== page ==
The New Hospitality Reality in 2013

The venerable institution of hospitality has been turning around over the past two decades. The combined impact of shifting demographics and new technologies are the primary catalysts for this metamorphosis. The Internet provides consumers an opportunity to think of the hospitality industry components as commodities. Hotels, restaurants, spas and alike have been lowering prices to gain a competitive advantage.

A Quick Summary of Hospitality Pricing

Revenue management is the set of techniques that determine which reservation requests to accept and which to reject to optimize revenue.  The principles of revenue management had their origin in the airline industry back in the 1970s, but the concepts are equally applicable to hotels, restaurants, attractions and recreation venues.

The airlines used mergers and supply constraints to avoid the commoditization dilemma. They simply owned the routes they wanted and pulled aircraft off the runways, which in turn filled flights. Hotel brands, led by Marriott and Hilton in the 1980s and 1990s, delivered a myriad of new brands such as Homewood Suites by Hilton, Hilton Garden Inn, Residence Inn by Marriott and Courtyard by Marriott. By the 21st century, every major hotel company had a verticality of brands from budget to full-service hotels. Online Travel Agencies, (OTAs) began to sell hotel product at deep discounts and this led the brands to negotiate fees with the OTAs.

Restaurant chains, from fast food to quick service to fine dining began price wars and attractions began pricing that included pay for a day, come for a year. It is time for the industry to price based on value perception and not price.

Know your Customers’ Behavior and Decision Process

Restaurants that price a la carte such as steak or seafood dinners for $39 with no appetizer and no dessert must win with popularity, location and high quality. That takes hard work and some luck with today’s fickle consumer.

Packaging is the answer to the commoditization conundrum. The large amount of demographic and psychological information available about the make-up of today’s traveler and hospitality user requires analytical skills and creativity to correctly respond to the marketplace. The MMGY Global/Harrison Group 2012 Portrait of American Travelers provides detailed information on consumer wants and needs today.

Product choices by consumers are influenced by a model of the consumer decision process. There are several risks that hospitality executives must overcome to achieve success in the marketplace:

  1. Performance Risk – the chance that the product may not satisfy the consumer
  2. Financial Risk – the monetary loss from a wrong decision
  3. Physical Risk – the likelihood of illness or injury to a guest/consumer

Loyalty to a chain is a major factor in product choice by consumers. Airlines, hotels, restaurants, spas and many attractions allow guests to accumulate points that may be exchanged for free passes, guest stays and meals. The consumer’s perception of the hospitality company and what it stands for is paramount to the success of the venture. Product quality must be exceptional, service must be at the level of “wow” and there must be a compelling value proposition for the consumer to choose your business.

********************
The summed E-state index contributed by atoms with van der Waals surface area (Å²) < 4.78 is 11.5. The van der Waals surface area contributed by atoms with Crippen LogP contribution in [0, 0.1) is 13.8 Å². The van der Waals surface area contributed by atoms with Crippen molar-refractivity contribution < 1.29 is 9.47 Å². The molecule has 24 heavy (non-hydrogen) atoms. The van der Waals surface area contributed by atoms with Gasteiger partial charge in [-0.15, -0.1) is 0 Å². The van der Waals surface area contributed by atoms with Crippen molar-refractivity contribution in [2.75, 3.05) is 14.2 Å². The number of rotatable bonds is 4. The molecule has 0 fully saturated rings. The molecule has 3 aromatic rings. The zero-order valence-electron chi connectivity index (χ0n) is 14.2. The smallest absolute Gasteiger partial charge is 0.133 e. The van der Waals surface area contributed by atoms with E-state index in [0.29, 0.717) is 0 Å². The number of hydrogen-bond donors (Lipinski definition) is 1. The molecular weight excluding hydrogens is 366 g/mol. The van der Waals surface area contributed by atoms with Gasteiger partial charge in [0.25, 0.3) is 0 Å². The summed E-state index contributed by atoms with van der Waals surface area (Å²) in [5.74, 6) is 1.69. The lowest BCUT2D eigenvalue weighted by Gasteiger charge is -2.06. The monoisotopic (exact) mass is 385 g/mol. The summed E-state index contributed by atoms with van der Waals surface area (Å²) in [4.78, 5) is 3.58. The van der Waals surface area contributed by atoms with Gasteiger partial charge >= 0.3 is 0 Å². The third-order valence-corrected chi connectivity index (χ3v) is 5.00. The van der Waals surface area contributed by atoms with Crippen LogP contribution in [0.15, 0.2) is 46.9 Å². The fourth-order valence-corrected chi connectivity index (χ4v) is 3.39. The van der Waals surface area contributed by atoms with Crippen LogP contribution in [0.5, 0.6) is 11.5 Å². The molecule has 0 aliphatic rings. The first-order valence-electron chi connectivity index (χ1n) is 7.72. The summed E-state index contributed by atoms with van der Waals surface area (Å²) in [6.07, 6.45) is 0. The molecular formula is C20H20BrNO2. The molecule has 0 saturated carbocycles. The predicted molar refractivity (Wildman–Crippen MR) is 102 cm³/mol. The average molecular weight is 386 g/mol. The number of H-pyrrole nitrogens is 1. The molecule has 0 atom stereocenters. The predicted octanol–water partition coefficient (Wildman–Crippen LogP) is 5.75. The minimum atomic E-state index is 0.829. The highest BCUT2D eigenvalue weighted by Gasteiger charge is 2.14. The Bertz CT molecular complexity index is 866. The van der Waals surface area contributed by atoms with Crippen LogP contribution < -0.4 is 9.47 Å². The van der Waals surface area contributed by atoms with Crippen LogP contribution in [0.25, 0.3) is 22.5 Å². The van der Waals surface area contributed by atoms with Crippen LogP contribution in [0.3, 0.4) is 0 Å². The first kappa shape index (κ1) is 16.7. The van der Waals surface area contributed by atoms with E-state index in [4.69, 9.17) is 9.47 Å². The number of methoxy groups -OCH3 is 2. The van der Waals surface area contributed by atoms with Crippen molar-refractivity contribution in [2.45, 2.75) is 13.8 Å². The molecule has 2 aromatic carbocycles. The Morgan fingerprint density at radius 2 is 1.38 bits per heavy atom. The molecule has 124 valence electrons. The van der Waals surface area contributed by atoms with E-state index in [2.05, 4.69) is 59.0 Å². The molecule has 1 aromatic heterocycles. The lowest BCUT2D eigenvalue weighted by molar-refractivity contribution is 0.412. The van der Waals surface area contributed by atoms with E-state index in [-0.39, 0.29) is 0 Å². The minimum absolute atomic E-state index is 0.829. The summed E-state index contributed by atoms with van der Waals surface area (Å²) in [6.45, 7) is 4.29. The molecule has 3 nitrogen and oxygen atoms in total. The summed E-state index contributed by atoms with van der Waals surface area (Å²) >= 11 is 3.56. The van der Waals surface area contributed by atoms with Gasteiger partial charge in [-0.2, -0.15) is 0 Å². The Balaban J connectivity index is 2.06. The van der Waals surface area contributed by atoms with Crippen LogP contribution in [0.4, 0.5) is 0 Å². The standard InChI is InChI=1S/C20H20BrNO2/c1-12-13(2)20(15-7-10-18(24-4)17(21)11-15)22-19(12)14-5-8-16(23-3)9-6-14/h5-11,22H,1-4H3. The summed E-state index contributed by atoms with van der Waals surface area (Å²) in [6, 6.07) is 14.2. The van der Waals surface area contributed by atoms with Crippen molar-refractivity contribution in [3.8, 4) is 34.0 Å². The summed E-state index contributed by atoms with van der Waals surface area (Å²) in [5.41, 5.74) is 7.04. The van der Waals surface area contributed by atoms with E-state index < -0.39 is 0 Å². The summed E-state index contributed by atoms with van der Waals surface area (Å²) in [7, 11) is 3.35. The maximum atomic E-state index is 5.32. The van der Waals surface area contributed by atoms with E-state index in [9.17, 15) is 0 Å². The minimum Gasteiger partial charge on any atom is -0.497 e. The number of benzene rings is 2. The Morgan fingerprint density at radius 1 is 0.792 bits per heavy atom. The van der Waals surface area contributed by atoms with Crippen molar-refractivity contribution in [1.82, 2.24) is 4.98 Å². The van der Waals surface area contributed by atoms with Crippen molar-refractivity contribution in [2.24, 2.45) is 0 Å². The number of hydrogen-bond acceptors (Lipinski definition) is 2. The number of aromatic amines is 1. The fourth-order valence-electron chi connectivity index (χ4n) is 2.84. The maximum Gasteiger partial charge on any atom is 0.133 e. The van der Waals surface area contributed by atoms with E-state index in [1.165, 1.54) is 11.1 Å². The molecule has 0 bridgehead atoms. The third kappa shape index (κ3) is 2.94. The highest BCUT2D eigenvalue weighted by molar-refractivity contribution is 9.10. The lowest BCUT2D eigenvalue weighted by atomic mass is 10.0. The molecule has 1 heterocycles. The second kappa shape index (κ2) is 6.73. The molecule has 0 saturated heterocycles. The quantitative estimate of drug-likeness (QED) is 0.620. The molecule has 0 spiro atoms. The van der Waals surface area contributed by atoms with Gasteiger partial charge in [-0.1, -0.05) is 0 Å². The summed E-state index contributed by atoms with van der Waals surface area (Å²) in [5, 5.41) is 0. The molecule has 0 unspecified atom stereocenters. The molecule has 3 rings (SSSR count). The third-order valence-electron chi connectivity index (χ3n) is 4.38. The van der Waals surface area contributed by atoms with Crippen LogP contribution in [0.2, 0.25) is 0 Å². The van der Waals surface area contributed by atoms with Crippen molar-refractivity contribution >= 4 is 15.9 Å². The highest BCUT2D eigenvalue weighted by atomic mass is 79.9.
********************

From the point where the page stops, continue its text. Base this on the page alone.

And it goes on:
Sample Formulas for Success

My father, Richard A. Rauch, Ph.D. created a multivariate model of consumer behavior that applies here in part. As such, I am borrowing key facets of this model from his work in the field of retailing in the 1990s:

A = B x W x N

A – Attitude toward the business

B – Belief of a consumer that the business possesses a particular desirable attribute

W – Weight of importance of the attribute to the consumer

N – Number of attributes important to consumers

Recently, at a conference hosted by Hotel Interactive, I listened to a presentation by Martin Sklar, former President of Walt Disney Imagineering. He told us about Mickey’s Ten Commandments and they hold true today:

  1. Know your audience
  2. Wear your guests’ shoes
  3. Organize the flow of people and ideas
  4. Create a visual magnet
  5. Communicate with visual literacy
  6. Avoid overload – create turn-ons
  7. Tell one story at a time
  8. Avoid contradictions – maintain identity
  9. Ounce of treatment – ton of treat
  10. Keep it up (maintain it)

Martin added some more comments like “leadership is earned and must be exercised daily” as well as “be optimistic because if you are not positive, who will be?”

In Conclusion

At the end of the day, we must be creative by packaging our assets in such a way to appeal to as many guests/consumers as possible. As my hotel school marketing professor, C. DeWitt Coffman once said, “marketing is finding the wants and needs of people and selling it at a profit.”

2013 will be a great year for the hospitality industry but it will leave some behind. Don’t be one of them!

Robert A. Rauch, CHA


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